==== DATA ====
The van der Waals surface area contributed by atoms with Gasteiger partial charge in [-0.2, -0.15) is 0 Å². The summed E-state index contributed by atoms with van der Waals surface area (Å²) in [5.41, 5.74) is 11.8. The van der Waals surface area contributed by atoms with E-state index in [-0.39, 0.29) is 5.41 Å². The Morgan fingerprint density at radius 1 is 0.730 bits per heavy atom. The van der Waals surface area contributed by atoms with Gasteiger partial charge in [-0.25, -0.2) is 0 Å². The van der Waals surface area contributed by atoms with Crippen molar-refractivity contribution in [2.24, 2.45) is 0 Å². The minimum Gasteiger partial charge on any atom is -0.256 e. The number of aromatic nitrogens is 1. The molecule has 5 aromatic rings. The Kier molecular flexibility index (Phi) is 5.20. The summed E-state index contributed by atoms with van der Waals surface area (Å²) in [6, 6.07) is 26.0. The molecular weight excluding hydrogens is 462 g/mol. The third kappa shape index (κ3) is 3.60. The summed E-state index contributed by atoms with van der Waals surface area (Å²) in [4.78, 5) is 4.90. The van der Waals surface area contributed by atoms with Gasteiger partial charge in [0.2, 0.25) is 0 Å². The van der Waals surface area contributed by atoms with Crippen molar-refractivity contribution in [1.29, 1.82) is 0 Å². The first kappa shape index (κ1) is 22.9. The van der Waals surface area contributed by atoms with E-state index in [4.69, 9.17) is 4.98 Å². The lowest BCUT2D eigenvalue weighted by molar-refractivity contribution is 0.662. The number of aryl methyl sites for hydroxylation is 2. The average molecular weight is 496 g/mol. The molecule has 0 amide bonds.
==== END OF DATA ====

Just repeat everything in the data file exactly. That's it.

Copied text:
The van der Waals surface area contributed by atoms with Gasteiger partial charge in [-0.2, -0.15) is 0 Å². The summed E-state index contributed by atoms with van der Waals surface area (Å²) in [5.41, 5.74) is 11.8. The van der Waals surface area contributed by atoms with E-state index in [-0.39, 0.29) is 5.41 Å². The Morgan fingerprint density at radius 1 is 0.730 bits per heavy atom. The van der Waals surface area contributed by atoms with Gasteiger partial charge in [-0.25, -0.2) is 0 Å². The van der Waals surface area contributed by atoms with Crippen molar-refractivity contribution in [2.24, 2.45) is 0 Å². The minimum Gasteiger partial charge on any atom is -0.256 e. The number of aromatic nitrogens is 1. The molecule has 5 aromatic rings. The Kier molecular flexibility index (Phi) is 5.20. The summed E-state index contributed by atoms with van der Waals surface area (Å²) in [6, 6.07) is 26.0. The molecular weight excluding hydrogens is 462 g/mol. The third kappa shape index (κ3) is 3.60. The summed E-state index contributed by atoms with van der Waals surface area (Å²) in [4.78, 5) is 4.90. The van der Waals surface area contributed by atoms with Gasteiger partial charge in [0.2, 0.25) is 0 Å². The van der Waals surface area contributed by atoms with Crippen molar-refractivity contribution in [1.29, 1.82) is 0 Å². The first kappa shape index (κ1) is 22.9. The van der Waals surface area contributed by atoms with E-state index in [4.69, 9.17) is 4.98 Å². The lowest BCUT2D eigenvalue weighted by molar-refractivity contribution is 0.662. The number of aryl methyl sites for hydroxylation is 2. The average molecular weight is 496 g/mol. The molecule has 0 amide bonds.